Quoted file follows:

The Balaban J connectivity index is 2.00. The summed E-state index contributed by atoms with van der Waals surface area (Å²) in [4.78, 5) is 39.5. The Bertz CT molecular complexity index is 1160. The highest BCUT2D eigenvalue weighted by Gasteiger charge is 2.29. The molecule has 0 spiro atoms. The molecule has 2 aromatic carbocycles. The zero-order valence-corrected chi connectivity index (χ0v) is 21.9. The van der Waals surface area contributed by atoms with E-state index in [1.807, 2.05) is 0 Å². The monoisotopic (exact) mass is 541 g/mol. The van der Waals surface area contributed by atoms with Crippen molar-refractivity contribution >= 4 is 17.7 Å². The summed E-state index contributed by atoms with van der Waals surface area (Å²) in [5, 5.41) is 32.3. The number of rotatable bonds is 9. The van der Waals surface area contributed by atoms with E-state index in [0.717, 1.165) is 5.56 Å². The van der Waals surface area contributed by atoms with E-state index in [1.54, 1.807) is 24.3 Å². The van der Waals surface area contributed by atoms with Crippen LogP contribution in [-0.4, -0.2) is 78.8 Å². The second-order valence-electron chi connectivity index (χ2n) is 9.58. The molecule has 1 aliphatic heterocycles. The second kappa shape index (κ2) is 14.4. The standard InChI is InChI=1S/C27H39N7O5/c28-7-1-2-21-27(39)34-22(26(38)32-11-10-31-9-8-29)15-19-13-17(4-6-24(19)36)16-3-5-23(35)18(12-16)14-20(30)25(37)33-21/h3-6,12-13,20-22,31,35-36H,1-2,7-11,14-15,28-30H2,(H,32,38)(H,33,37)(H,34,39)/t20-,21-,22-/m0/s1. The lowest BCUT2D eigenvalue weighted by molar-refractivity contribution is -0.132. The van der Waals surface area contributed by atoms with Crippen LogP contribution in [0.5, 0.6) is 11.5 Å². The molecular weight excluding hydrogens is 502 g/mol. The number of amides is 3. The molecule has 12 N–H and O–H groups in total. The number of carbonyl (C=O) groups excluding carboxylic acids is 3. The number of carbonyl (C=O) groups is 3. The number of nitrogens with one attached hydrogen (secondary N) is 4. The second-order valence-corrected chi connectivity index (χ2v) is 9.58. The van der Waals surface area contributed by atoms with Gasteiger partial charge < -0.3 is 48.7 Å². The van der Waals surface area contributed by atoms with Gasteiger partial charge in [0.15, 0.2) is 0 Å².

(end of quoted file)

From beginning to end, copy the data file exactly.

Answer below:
The Balaban J connectivity index is 2.00. The summed E-state index contributed by atoms with van der Waals surface area (Å²) in [4.78, 5) is 39.5. The Bertz CT molecular complexity index is 1160. The highest BCUT2D eigenvalue weighted by Gasteiger charge is 2.29. The molecule has 0 spiro atoms. The molecule has 2 aromatic carbocycles. The zero-order valence-corrected chi connectivity index (χ0v) is 21.9. The van der Waals surface area contributed by atoms with E-state index in [1.807, 2.05) is 0 Å². The monoisotopic (exact) mass is 541 g/mol. The van der Waals surface area contributed by atoms with Crippen molar-refractivity contribution >= 4 is 17.7 Å². The summed E-state index contributed by atoms with van der Waals surface area (Å²) in [5, 5.41) is 32.3. The number of rotatable bonds is 9. The van der Waals surface area contributed by atoms with E-state index in [0.717, 1.165) is 5.56 Å². The van der Waals surface area contributed by atoms with E-state index in [1.54, 1.807) is 24.3 Å². The van der Waals surface area contributed by atoms with Crippen LogP contribution in [-0.4, -0.2) is 78.8 Å². The second-order valence-electron chi connectivity index (χ2n) is 9.58. The molecule has 1 aliphatic heterocycles. The second kappa shape index (κ2) is 14.4. The standard InChI is InChI=1S/C27H39N7O5/c28-7-1-2-21-27(39)34-22(26(38)32-11-10-31-9-8-29)15-19-13-17(4-6-24(19)36)16-3-5-23(35)18(12-16)14-20(30)25(37)33-21/h3-6,12-13,20-22,31,35-36H,1-2,7-11,14-15,28-30H2,(H,32,38)(H,33,37)(H,34,39)/t20-,21-,22-/m0/s1. The lowest BCUT2D eigenvalue weighted by molar-refractivity contribution is -0.132. The van der Waals surface area contributed by atoms with Crippen LogP contribution in [0.5, 0.6) is 11.5 Å². The molecular weight excluding hydrogens is 502 g/mol. The number of amides is 3. The molecule has 12 N–H and O–H groups in total. The number of carbonyl (C=O) groups excluding carboxylic acids is 3. The number of carbonyl (C=O) groups is 3. The number of nitrogens with one attached hydrogen (secondary N) is 4. The second-order valence-corrected chi connectivity index (χ2v) is 9.58. The van der Waals surface area contributed by atoms with Gasteiger partial charge < -0.3 is 48.7 Å². The van der Waals surface area contributed by atoms with Gasteiger partial charge in [0.15, 0.2) is 0 Å².